Friday Five: 5 Best Travel Apps to Keep You In Touch While Overseas

Kathleen Borg
Jan 24, 2014

I know it's still early in the year to be thinking about vacation, but hopefully you've got a relaxing getaway planned in the near future. Although some people prefer to distance themselves from being in contact with others while on vacation, establishing a communication method can give your friends and family a sense of security knowing that you can be reached in case of an emergency. Plus, through means of communication, we can send and upload photos, share status updates, and even give our exact location if needed. Since preparation is the key to enjoying a relaxing vacation, I wanted to share my thoughts on the 5 best travel apps to keep you in touch while overseas:

1. Skype


Most of us are probably already familiar with this app or at least heard it's name once or twice. That's because Skype is the granddaddy of staying in touch apps and it works well. Instead of exchanging a phone number or email, people often ask for a Skype name to stay in touch when traveling to other countries. Skype is free to download and you can make free calls to anyone else with a Skype account no matter where you are in the world. You can also make calls to cell phones or land lines (if you know anyone with a land line that is) for a fee. Luckily, Skype's greatest advantage is that so many people are already registered in their system, which makes it easy to find exactly who you're looking for and likely that they're already on Skype!



I had the pleasure of spending two months in Europe last summer visiting my family back home on the island of Malta, and although I was happily enjoying the Mediterranean waters, I still felt the need to keep in touch with my friends and family back home in the US. After a friend's recommendation, I downloaded Viber and immediately I was able to send and receive text messages through wi-fi (not to mention voice and video calls as well). The best part is that the app is free and super easy to use. Plus, it doesn't drain your battery or use up your device's memory which is a definite thumbs up in my book.

3. Fuze


Built for business meetings or group video chats - although leisure travelers can use it as well - Fuze is the app that allows you to connect with friends, colleagues, and more on instant messaging services including MSN, Google Talk, and AIM. With Fuze, you can join a video “meeting” with friends and chat or share photos and texts - I mean “sales data” - in the middle of conversations. The app is free, and a month of trial is also free – after that, the service costs money.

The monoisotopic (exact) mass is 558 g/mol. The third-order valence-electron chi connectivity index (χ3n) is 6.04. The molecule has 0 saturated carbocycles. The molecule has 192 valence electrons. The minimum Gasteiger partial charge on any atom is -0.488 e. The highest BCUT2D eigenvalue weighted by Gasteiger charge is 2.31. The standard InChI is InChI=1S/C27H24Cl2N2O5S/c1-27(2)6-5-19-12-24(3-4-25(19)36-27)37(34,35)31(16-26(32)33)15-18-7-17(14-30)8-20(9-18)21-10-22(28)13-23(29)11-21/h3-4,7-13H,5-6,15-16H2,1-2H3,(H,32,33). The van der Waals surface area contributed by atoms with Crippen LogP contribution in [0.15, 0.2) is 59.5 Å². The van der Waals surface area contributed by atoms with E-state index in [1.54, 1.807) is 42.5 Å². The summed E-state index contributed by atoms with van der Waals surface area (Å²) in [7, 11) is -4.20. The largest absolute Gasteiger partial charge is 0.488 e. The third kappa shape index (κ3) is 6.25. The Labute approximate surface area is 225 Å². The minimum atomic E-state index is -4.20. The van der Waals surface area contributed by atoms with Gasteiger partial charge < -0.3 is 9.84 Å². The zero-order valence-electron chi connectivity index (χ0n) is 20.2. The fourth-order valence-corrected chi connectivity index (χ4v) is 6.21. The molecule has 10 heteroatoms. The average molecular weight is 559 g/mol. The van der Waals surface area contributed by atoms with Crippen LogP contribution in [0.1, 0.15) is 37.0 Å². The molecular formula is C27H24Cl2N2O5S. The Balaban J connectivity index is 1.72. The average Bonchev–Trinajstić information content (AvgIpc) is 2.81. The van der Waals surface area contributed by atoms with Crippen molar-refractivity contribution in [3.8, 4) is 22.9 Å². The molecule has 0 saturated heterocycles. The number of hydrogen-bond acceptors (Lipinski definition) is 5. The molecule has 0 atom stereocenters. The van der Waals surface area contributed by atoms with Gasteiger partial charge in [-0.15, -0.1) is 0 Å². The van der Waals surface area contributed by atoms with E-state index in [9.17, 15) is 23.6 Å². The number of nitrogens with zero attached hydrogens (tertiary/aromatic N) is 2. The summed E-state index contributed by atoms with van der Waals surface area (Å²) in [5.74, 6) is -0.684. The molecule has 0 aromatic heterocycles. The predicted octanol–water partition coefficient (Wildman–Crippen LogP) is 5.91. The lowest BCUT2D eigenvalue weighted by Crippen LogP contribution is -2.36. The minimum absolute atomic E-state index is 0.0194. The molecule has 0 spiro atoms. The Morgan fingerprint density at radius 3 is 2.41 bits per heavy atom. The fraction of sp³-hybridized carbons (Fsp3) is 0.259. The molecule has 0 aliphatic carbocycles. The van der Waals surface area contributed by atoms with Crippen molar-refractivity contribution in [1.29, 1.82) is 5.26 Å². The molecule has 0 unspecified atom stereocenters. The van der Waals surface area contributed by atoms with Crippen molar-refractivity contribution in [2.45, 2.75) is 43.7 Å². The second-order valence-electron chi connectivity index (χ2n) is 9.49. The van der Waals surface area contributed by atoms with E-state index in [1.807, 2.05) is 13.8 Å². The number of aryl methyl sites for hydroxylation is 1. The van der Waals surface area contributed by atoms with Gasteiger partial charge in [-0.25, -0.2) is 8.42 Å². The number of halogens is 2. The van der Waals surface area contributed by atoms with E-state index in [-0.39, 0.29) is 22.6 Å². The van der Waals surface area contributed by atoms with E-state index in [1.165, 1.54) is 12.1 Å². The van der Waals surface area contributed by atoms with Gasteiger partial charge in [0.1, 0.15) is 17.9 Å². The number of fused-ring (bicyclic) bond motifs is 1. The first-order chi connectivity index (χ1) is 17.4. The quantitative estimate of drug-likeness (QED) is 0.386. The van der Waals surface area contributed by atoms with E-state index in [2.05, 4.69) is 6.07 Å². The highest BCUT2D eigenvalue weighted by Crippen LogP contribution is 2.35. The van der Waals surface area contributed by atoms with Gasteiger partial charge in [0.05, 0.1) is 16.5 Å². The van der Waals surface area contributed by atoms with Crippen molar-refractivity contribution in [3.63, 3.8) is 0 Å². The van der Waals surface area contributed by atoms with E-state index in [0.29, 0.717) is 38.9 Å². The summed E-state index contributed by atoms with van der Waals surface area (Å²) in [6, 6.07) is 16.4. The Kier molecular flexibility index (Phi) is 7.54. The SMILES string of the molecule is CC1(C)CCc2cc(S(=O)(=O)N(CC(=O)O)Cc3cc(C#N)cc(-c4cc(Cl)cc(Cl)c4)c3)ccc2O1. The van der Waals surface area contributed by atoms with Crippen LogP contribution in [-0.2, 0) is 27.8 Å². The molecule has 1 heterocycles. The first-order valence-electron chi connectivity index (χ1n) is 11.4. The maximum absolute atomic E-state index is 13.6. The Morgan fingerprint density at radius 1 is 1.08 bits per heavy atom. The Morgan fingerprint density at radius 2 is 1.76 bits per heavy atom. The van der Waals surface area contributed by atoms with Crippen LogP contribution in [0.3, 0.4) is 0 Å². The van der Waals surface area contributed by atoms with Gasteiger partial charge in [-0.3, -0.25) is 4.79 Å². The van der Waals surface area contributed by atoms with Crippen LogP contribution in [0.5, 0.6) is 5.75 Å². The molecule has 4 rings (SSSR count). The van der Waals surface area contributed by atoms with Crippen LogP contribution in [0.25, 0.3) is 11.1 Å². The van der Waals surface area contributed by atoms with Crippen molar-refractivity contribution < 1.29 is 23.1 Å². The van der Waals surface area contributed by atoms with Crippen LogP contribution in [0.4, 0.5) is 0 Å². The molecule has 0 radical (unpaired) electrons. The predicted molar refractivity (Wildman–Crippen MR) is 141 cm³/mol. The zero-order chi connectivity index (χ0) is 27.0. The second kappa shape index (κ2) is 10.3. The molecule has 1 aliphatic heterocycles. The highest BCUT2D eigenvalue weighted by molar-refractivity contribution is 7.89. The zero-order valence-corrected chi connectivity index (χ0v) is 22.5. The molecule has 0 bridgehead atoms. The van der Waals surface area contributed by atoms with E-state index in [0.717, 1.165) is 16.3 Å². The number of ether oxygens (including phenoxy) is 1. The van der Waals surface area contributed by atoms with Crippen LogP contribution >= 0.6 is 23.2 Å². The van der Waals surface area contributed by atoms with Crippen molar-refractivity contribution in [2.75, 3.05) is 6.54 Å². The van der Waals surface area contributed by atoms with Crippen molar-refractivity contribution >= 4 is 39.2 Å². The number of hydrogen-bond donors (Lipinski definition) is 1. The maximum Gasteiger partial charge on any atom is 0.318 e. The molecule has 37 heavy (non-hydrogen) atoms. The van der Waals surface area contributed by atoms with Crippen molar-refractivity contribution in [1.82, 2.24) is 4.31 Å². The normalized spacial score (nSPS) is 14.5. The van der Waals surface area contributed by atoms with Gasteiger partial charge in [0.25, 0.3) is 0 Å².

4. Boingo


What on earth would we do without wireless internet? This day and age, it's practically embedded into our day to day lives. The only way to top the fact that you've been in an amazingly beautiful foreign country for the past week is to locate the nearest wi-fi vicinity, so you can share that fact with everyone (on Facebook - admit it!). Mobile carriers in the US charge an arm and a leg for international data packages, which is why so many people solely rely on accessing free wi-fi during their travels abroad. Boingo Wi-Finder helps find thousands of free wifi and Boingo hotspots worldwide. The app will also automatically notify and connect you to free hotspots, so getting online is a breeze.

5. SayHi Translate


Okay, so this isn’t actually an app that will help keep you in touch with those back home, but it will help you "keep in touch" with locals! SayHi Translate helps you familiarize yourself with the local language without sounding like such a noob. At $2.99, this app is well worth the money spent. Simply tap your language button, speak into the microphone, and your voice will be instantly translated. Have a conversation with anyone without needing to switch languages. With over 40 languages to choose from, the app combines language and dialect in order to return the best translation, helping you break down barriers in countries all over the world.

Hope these apps come in handy! Happy travels everyone (:

Post by Kathleen Borg